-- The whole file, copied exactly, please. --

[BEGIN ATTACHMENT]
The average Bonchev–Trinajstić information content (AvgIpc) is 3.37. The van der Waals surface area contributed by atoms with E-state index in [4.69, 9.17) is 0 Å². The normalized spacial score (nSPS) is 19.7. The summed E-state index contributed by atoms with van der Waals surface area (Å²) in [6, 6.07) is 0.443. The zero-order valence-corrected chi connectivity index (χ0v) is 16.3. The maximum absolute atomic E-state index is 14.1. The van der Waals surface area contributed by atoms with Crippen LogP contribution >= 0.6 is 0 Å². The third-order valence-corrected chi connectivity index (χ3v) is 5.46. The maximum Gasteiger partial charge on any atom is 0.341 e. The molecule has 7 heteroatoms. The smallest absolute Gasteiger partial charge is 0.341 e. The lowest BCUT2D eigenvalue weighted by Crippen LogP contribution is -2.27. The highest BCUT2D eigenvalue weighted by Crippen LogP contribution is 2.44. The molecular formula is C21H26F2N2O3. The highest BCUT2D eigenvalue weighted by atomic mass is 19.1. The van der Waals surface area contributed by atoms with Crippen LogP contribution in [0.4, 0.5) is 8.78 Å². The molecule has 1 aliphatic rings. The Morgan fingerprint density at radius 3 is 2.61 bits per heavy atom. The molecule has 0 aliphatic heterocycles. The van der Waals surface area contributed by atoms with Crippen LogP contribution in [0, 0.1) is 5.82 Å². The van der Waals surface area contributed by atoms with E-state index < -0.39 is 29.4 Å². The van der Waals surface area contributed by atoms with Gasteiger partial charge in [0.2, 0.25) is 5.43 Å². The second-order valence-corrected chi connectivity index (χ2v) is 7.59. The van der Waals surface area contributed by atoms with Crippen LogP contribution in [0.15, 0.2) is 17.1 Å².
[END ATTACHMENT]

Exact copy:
The average Bonchev–Trinajstić information content (AvgIpc) is 3.37. The van der Waals surface area contributed by atoms with E-state index in [4.69, 9.17) is 0 Å². The normalized spacial score (nSPS) is 19.7. The summed E-state index contributed by atoms with van der Waals surface area (Å²) in [6, 6.07) is 0.443. The zero-order valence-corrected chi connectivity index (χ0v) is 16.3. The maximum absolute atomic E-state index is 14.1. The van der Waals surface area contributed by atoms with Crippen LogP contribution >= 0.6 is 0 Å². The third-order valence-corrected chi connectivity index (χ3v) is 5.46. The maximum Gasteiger partial charge on any atom is 0.341 e. The molecule has 7 heteroatoms. The smallest absolute Gasteiger partial charge is 0.341 e. The lowest BCUT2D eigenvalue weighted by Crippen LogP contribution is -2.27. The highest BCUT2D eigenvalue weighted by Crippen LogP contribution is 2.44. The molecular formula is C21H26F2N2O3. The highest BCUT2D eigenvalue weighted by atomic mass is 19.1. The van der Waals surface area contributed by atoms with Crippen LogP contribution in [0.4, 0.5) is 8.78 Å². The molecule has 1 aliphatic rings. The Morgan fingerprint density at radius 3 is 2.61 bits per heavy atom. The molecule has 0 aliphatic heterocycles. The van der Waals surface area contributed by atoms with Crippen LogP contribution in [0, 0.1) is 5.82 Å². The van der Waals surface area contributed by atoms with E-state index < -0.39 is 29.4 Å². The van der Waals surface area contributed by atoms with Gasteiger partial charge in [0.2, 0.25) is 5.43 Å². The second-order valence-corrected chi connectivity index (χ2v) is 7.59. The van der Waals surface area contributed by atoms with Crippen LogP contribution in [0.15, 0.2) is 17.1 Å².